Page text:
If and when high school sports resume this fall, one of the questions that few seem to be considering is: How will referees stay safe?
Many officials across the country, and especially Florida, are in the at-risk category from coronavirus, either due to age or pre-existing conditions.
Sean McCue, president of the Gulf Coast Football Officials Association, said roughly 20 percent or less of his officials have said they’re uncomfortable working this fall.
“Our average age is probably late 40s to 50s, so yeah we do have quite a few officials in that category,” said McCue, who oversees a group of about 80 officials. “We did survey our officials, which was one of the suggestions made by the FHSAA. We had good response. Very few people said they wouldn’t work.
“We also asked if it’s required, would they wear face masks and gloves on the field? That wasn’t as popular, but quite a few people said that they would.”
The Gulf Coast Volleyball Officials Association (GCVOA) reported that only two of its officials wouldn’t be back this season as of now, with neither loss related to the coronavirus, according official, trainer and booking commissioner evaluator Ruth Montgomery.
While many officials say they are ready to weather the storm this fall, there are still uncertainties — such as what happens if an official tests positive for coronavirus? It’s safe to assume that official and his crew would have to stop working games for some weeks or longer.
But even one crew missing a week of games would cause havoc on scheduling.
“We haven’t established any protocols, but that would be something we’d definitely have to mandate,” McCue said of a positive test. “We barely have enough people to work the games, even when we don’t have to worry about quarantine.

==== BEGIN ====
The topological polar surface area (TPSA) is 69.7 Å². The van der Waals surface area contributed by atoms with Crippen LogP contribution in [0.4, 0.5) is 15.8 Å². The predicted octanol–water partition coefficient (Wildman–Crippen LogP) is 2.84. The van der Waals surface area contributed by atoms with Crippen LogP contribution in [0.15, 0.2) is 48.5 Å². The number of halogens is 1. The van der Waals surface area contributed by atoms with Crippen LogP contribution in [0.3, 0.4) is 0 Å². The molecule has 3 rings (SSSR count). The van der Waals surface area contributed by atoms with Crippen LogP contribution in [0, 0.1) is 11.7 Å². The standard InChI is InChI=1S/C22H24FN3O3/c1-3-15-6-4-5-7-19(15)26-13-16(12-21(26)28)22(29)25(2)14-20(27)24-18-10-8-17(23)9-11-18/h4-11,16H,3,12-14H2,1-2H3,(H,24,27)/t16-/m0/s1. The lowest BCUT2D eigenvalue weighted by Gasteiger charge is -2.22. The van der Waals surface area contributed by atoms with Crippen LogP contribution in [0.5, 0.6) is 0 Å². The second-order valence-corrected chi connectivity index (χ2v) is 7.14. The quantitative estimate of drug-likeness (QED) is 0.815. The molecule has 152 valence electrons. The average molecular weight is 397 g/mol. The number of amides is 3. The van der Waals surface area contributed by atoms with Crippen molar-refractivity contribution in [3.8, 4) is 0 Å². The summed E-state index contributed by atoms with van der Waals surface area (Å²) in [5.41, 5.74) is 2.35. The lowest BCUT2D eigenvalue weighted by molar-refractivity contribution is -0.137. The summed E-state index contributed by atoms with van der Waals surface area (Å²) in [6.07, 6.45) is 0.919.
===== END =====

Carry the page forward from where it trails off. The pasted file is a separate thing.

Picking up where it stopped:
“So that would be a huge loss if we had to take out a whole crew or if a bunch of guys said they wouldn’t come back.”
Montgomery anticipates scheduling problems for volleyball, too, but with a group of just 34 at her disposal, it won’t be anything new for her group. Though she said her association is also waiting on protocols to be released from either the FHSAA or the schools, she added that her officials will all be using hand-held whistles this year and will likely wear masks.
But precautions and safety aren’t the only things on referees’ minds.
Officials across the state were awarded pay increases due this upcoming school-year after some football refs threatened a strike last fall.
While some organizations like the GCVOA voted to allow schools an extra year to get their budgets in order, others like the GCFOA have not.
“None of us in any sport have gotten that raise yet,” Montgomery said. “So what’s one more year to help out the schools’ budgets? .
“We actually wrote a letter to all the schools and said we’re using last year’s contract. I’ve heard football is the only sport that is still sticking to the new rates. But guys, ‘Do you want to work or don’t you?’”
According to McCue, there is currently no plan for football officials to go back on the raises that were petitioned for last fall.
“I think something had to be done whether this happened or not,” he said. “Some agreed to it before coronavirus and some have since. The officials have to be compensated for going out there. Football coaches are still going to be paid, teachers are still going to be paid.
“The raise is what the going rate for officials should be. We looked at what other associations across the state are doing and there are no football associations across the state that have accepted anything less than what the suggested rate was.”
However, the point of raises might be moot if schools aren’t allowed to have fans. With little-to-no way of fundraising, selling tickets or concessions, a realistic way to pay officials more money is evading some area athletic directors.
“If we don’t have fans, how do you pay the officials? The gate generates the cost of officials, uniforms, transportation and everything,” Venice athletic director Pete Dombroski said. “That doesn’t come from the school board. So it’s wait and see, I guess. I’m hoping we don’t go there.
“If we don’t have fans, you might as well cancel all sports.”